Columbus Crew SC came home to MAPFRE Stadium looking to rebound from a disappointing loss 1-0 to the Chicago Fire last weekend, but were faced with a tough task in a Toronto FC team featuring Sebastian Giovinco, Jozy Altidore, and Michael Bradley.
The match started off poorly for the home side, as the 21st minute saw Altidore out-jump Ola Kamara for a corner from a header top open the scoring. It was the cherry on top of a terrible sundae for the Black & Gold, who were lethargic, hardly looking in the game for the first 25-30 minutes.
Crew SC turned it around by scoring two goals in seven minutes, starting with a Kamara tap in at the 37 minute mark thanks to an impressive run and pass from Niko Hansen. Justin Meram then scored on a corner just seven minutes later, putting home Alex Crognale’s header back towards goal.
The second half saw a limited number of chances for both sides, but no goals, giving Columbus three points at the expense of their Canadian counterparts, who left the MAPFRE Stadium with nothing more than its first loss of the season.
Here are six thoughts on the home victory:
Another slow start
I honestly don’t know if Crew SC realized this match kicked off at 8 pm. For the first 25 to 30 minutes they slept walked through the match, with the lone exception being Hansen’s foray down the right wing on the counter. The defense, in particular, looked out of sorts from the opening whistle. The usually steady Nicolai Naess in particular looked off the pace of the match. His decision making when it came to passes and clearances were suspect.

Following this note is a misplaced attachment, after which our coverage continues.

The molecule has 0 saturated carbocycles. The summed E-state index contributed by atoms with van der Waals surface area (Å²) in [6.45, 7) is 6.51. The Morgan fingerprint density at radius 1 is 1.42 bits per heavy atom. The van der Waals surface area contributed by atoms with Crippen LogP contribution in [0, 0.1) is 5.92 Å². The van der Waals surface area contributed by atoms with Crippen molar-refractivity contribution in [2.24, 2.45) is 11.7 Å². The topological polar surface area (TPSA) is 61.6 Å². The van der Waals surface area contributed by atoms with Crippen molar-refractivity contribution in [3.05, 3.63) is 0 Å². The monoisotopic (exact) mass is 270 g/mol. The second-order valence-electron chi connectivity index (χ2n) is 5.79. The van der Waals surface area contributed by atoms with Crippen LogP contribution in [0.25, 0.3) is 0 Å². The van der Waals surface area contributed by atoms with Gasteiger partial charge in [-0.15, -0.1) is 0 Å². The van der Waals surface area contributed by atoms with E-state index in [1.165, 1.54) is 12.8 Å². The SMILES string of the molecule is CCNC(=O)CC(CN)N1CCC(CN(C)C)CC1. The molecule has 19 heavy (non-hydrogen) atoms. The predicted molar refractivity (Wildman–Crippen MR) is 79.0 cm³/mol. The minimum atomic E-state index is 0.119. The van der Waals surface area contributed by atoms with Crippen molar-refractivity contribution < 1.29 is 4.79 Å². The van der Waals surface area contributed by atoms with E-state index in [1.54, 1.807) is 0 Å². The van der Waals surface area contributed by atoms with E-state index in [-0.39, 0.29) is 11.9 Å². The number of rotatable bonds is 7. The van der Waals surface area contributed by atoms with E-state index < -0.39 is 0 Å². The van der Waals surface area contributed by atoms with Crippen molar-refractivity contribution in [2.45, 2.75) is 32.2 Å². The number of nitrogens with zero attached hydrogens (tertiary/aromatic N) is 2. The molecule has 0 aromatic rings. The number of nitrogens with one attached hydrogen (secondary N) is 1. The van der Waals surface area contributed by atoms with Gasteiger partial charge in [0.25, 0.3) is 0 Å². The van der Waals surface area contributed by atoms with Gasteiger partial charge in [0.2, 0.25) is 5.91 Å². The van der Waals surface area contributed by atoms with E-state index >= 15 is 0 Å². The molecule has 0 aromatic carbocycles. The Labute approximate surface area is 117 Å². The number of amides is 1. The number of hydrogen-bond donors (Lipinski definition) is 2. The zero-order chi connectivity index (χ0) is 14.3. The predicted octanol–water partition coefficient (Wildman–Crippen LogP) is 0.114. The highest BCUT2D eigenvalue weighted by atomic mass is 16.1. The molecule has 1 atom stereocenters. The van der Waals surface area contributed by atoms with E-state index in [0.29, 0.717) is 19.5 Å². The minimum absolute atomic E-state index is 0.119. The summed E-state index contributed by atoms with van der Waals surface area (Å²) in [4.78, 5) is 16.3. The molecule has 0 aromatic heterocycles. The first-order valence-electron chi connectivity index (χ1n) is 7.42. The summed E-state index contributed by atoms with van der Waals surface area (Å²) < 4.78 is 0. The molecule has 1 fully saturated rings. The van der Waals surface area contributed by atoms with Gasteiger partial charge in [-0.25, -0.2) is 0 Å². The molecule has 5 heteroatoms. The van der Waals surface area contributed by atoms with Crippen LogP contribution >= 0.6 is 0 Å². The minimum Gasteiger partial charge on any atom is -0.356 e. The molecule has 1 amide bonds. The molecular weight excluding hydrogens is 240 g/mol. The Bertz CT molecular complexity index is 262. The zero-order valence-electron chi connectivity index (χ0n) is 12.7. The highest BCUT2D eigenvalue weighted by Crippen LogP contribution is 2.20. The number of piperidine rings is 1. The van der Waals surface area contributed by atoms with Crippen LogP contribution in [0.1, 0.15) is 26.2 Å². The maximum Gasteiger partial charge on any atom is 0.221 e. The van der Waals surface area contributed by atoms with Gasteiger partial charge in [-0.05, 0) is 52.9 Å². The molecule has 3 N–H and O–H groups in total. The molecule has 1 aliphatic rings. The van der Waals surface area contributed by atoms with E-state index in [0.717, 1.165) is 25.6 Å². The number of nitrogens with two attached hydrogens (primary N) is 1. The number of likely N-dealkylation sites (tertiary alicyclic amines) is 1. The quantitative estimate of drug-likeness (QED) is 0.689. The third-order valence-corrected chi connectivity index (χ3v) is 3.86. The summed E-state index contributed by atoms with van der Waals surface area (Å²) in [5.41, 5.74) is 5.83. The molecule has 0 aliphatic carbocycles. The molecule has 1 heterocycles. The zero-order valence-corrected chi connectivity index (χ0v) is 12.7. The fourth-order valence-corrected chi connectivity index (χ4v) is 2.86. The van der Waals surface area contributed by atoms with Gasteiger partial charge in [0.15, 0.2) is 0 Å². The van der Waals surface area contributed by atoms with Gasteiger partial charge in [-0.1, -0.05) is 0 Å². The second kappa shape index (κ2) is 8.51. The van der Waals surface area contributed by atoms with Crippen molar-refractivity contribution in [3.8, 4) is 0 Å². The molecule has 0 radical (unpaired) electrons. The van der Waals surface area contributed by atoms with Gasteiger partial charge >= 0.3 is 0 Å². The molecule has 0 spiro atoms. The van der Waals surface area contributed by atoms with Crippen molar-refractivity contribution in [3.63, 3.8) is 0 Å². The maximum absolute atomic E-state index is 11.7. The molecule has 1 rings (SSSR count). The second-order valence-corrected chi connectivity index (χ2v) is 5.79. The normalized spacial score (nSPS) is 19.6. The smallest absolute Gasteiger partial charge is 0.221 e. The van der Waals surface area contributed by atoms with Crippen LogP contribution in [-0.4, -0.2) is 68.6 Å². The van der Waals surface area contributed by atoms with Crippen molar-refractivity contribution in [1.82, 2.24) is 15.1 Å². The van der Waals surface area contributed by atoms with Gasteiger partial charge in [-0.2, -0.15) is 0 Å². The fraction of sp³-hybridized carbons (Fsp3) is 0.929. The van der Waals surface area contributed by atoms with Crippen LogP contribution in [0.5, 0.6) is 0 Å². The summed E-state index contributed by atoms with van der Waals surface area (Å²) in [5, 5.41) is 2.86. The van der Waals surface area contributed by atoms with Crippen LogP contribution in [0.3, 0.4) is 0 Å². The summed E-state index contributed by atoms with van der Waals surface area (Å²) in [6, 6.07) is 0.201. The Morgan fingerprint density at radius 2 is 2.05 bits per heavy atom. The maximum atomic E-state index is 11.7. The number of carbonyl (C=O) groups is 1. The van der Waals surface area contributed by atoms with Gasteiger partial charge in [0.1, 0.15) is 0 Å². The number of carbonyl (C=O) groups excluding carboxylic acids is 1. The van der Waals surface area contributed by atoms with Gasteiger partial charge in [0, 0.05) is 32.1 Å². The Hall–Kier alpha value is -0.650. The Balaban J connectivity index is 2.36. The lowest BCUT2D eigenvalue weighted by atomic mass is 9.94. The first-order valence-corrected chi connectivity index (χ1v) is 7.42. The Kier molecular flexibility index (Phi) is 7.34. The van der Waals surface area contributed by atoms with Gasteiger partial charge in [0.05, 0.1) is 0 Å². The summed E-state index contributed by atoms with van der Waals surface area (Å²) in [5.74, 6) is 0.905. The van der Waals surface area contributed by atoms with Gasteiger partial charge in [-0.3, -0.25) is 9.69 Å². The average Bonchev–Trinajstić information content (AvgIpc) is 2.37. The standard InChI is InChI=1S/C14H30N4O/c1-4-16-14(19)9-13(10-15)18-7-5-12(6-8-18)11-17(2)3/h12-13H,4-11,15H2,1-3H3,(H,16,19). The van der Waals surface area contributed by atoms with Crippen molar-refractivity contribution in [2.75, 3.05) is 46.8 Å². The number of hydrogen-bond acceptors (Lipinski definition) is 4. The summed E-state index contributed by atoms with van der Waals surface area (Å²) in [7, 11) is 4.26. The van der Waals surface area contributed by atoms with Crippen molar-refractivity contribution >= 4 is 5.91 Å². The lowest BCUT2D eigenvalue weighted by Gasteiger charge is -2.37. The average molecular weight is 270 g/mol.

It was not the first time the Black & Gold have come out flat footed to start a match this season. In Houston, the team conceded a remarkably early goal and never recovered. Against Portland at MAPFRE Crew SC answered almost immediately.
It took slightly longer on Saturday, but Gregg Berhalter will be happy to see his team responding positively to conceding early goals. Stuttering out of the gate can be a real problem for a team, but only if they fail to bounce back. I’m interested to see if the coming weeks bring an increased focus on starting hot, rather than playing reactively.
3G: MLS’s tinkerman
Berhalter has turned heads this season due to the sheer number of tweaks he has made to his side. Be it big lineup changes or small, tactical based shifts, Berhalter is yet to really set his side up the same way twice this season. Coming from a man with a reputation for steadfastly sticking to his tactical guns, this has been a surprise to many. Sometimes these changes have worked wonderfully, as in D.C. or at home against Orlando City, and other times they’ve failed completely, like they did last week against the Fire.
This week Berhalter elected to go with Hansen over Ethan Finlay, giving the rookie his first start and raising a few eyebrows in the process. The decision ended up paying off, as Hansen was the only player to make any sort of dynamic impact for the Black & Gold in the first 30 minutes before providing the assist for Kamara with a ball that was so perfectly placed that it was almost impossible to miss.
This wasn’t the only adjustment he made, however. After taking the lead back, Berhalter presumably used his half time team talk to reorient his side with a view of holding the advantage. After the break his side pressed higher defensively, which unsettled TFC and broke up the rhythm The Reds settled into in the first half. Harrison Afful played higher and more centrally, giving Crew SC an extra man in midfield. This helped combat the positional advantage that Toronto enjoyed for much of the first half.